Today’s (note, today is still Wednesday for me) events massively made up for the lack of excitement in yesterday’s blog entry. Unfortunately, today started at 7:30 AM and ended about 2:30 AM. Tomorrow starts at 7:30 AM again because I’m definitely not going to miss the three Dysons’ keynote. So, I’ll write as much as I can right now and then pass out for another exciting day.
Tim O’Reilly kicked off the morning with his keynote. I took a bunch of notes during his talk but I was never really engaged. Tim’s explanation that the O’Reilly company isn’t so much about publishing books but “capturing the knowledge of innovators” by following the “hackers” around was interesting. And his discourse about the dangers of data getting locked into proprietary systems seemed rather relevant. But, honestly, the thing I found most interesting in his talk was the quote from William Gibson, “The future is here. It’s just not evenly distributed yet.” I don’t remember exactly how that quote pertained to anything in Tim’s speech but I really enjoy Gibson’s work so the quote piqued my interest.
On the other Robert Lefkowitz, better known as r0ml, gave an incredibly fascinating and amazingly well crafted keynote that I really feel at a loss to even attempt to capture it. But, try I will. R0ml started by explaining the title of his talk “The Semasiology of Open Source.” He defined “semasiology” (with help from Webster’s) as “the science of development of words”. He went on to liken the word “denotation” to the “past meaning of a word” and “connotation” as the “future meaning of a word”. This is a fascinating analogy and I was completely hooked.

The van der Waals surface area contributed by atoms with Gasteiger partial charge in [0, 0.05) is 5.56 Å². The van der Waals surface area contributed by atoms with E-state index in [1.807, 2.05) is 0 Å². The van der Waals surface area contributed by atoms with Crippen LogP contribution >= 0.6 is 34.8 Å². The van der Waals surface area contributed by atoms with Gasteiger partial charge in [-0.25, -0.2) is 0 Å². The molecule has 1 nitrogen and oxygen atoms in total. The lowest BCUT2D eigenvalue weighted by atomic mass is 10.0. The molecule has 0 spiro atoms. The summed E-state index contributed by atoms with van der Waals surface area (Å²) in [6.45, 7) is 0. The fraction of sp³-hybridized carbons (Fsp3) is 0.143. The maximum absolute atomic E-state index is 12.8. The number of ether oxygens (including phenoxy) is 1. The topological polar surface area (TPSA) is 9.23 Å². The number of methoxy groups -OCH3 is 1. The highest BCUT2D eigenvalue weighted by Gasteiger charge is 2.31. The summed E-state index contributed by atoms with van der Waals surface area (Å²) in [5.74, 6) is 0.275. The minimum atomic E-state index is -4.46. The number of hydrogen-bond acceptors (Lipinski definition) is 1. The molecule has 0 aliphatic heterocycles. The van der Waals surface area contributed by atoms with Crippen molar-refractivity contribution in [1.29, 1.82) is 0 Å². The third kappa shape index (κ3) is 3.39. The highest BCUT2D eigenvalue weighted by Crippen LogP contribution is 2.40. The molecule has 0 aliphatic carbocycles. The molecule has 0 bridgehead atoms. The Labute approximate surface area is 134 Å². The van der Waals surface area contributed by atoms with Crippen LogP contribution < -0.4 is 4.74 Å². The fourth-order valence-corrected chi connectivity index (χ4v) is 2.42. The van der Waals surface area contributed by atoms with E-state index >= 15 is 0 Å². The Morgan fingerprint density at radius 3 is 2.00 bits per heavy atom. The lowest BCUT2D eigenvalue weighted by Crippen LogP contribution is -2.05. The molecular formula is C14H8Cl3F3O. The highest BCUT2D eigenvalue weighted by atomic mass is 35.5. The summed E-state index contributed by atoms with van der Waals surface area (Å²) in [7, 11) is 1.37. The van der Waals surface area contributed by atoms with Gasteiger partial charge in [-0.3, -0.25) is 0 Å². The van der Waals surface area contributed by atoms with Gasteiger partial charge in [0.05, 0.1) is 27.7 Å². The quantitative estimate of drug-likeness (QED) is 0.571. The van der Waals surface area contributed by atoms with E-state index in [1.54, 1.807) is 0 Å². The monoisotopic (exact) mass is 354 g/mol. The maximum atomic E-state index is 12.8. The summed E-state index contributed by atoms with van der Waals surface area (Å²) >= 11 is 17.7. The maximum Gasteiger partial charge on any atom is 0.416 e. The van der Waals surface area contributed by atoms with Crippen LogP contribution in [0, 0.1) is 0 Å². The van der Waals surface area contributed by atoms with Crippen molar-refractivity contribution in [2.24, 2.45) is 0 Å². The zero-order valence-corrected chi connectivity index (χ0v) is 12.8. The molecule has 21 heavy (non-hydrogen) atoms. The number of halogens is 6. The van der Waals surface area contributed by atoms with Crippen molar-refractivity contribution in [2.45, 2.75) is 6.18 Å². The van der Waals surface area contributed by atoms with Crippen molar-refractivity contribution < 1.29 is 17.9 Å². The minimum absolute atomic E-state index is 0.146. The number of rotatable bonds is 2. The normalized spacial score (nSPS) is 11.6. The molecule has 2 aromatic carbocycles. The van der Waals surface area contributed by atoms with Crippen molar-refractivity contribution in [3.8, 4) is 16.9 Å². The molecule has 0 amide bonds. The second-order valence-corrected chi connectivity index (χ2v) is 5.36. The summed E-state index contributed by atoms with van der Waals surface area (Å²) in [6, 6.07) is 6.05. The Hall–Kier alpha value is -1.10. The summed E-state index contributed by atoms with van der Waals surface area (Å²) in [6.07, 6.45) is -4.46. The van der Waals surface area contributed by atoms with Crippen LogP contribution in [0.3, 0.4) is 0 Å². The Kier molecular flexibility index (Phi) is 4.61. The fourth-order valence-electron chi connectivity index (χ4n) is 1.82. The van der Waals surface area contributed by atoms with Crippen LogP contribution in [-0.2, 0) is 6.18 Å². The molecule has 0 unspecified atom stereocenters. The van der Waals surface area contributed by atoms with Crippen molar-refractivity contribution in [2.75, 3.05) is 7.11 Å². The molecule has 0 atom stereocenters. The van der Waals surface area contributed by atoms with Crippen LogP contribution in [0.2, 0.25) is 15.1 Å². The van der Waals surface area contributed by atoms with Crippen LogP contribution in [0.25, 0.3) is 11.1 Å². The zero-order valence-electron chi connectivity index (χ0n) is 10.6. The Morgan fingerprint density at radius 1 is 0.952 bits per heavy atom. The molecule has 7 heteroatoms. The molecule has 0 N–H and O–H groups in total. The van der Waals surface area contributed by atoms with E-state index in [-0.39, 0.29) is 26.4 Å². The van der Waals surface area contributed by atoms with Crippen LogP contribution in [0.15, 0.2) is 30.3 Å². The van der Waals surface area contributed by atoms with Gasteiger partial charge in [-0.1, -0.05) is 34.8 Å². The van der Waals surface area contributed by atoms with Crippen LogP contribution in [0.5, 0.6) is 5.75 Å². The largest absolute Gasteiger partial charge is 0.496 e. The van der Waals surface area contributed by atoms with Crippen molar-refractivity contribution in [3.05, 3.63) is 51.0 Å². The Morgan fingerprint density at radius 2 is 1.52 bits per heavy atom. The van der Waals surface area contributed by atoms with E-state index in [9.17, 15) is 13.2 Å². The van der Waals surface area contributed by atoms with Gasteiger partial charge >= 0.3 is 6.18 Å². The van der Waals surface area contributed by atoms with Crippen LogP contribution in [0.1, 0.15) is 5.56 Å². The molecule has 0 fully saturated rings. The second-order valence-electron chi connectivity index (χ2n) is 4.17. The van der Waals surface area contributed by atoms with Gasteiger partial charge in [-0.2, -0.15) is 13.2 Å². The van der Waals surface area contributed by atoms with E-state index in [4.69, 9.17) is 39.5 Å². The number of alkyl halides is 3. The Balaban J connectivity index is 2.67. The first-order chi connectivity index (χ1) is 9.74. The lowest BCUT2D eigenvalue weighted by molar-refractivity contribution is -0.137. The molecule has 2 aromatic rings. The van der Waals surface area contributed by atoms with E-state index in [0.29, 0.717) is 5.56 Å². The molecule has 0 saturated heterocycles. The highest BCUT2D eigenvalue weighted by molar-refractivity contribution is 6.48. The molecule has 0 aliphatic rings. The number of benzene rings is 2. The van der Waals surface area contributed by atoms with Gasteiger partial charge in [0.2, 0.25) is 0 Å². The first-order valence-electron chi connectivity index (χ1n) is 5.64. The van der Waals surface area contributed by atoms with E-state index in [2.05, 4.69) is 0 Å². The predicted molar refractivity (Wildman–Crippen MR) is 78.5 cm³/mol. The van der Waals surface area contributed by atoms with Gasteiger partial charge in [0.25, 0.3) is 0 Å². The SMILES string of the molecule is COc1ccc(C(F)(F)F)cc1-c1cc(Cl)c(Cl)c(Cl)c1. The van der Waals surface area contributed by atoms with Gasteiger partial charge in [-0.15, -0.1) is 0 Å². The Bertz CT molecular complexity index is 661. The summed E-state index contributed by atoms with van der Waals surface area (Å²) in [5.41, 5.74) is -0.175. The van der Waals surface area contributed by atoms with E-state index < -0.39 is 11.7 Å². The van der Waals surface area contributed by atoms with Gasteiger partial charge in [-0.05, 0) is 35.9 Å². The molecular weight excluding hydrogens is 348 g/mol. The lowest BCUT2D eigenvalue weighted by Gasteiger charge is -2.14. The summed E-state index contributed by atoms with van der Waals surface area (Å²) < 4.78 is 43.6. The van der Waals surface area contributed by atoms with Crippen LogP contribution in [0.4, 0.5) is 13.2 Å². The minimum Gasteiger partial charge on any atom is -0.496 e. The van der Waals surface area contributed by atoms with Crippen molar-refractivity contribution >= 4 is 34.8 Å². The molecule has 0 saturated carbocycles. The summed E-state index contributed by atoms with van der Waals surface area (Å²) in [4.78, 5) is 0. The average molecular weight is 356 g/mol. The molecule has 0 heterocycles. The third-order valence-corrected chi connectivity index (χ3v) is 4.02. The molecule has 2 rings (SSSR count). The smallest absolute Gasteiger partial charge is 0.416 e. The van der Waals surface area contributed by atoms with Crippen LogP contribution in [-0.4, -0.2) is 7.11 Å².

R0ml then used a series of clips from The Princess Bride where Vizzini keeps using the word “inconceivable” to describe acts that were occurring in front of him until Inigo Montoya says, “You keep using that word. I do not think it means what you think it means” to point out the discrepancy in the way people sometimes use the words “open source”. R0ml also pointed out that the word “patent” in the legal sense actually means “open for inspection.” “Open” is hardly the connotation the Open Source community usually seems to use with the word “patent”. R0ml continued to use ever increasingly detailed examples from many aspects of life (his comparison to some Open Source vendor’s licensing agreements to how Muslim’s handle mortgages [or rather the lack thereof] was incredibly fascinating) to truly drill into what “Open Source” means. I’m tired and can’t make all of his arguments, but r0ml systematically worked his way down to the conclusion that “Source” == “Requirements”. I’m not doing the presentation justice (I’ve tried for the last hour) but trust me it was fantastic.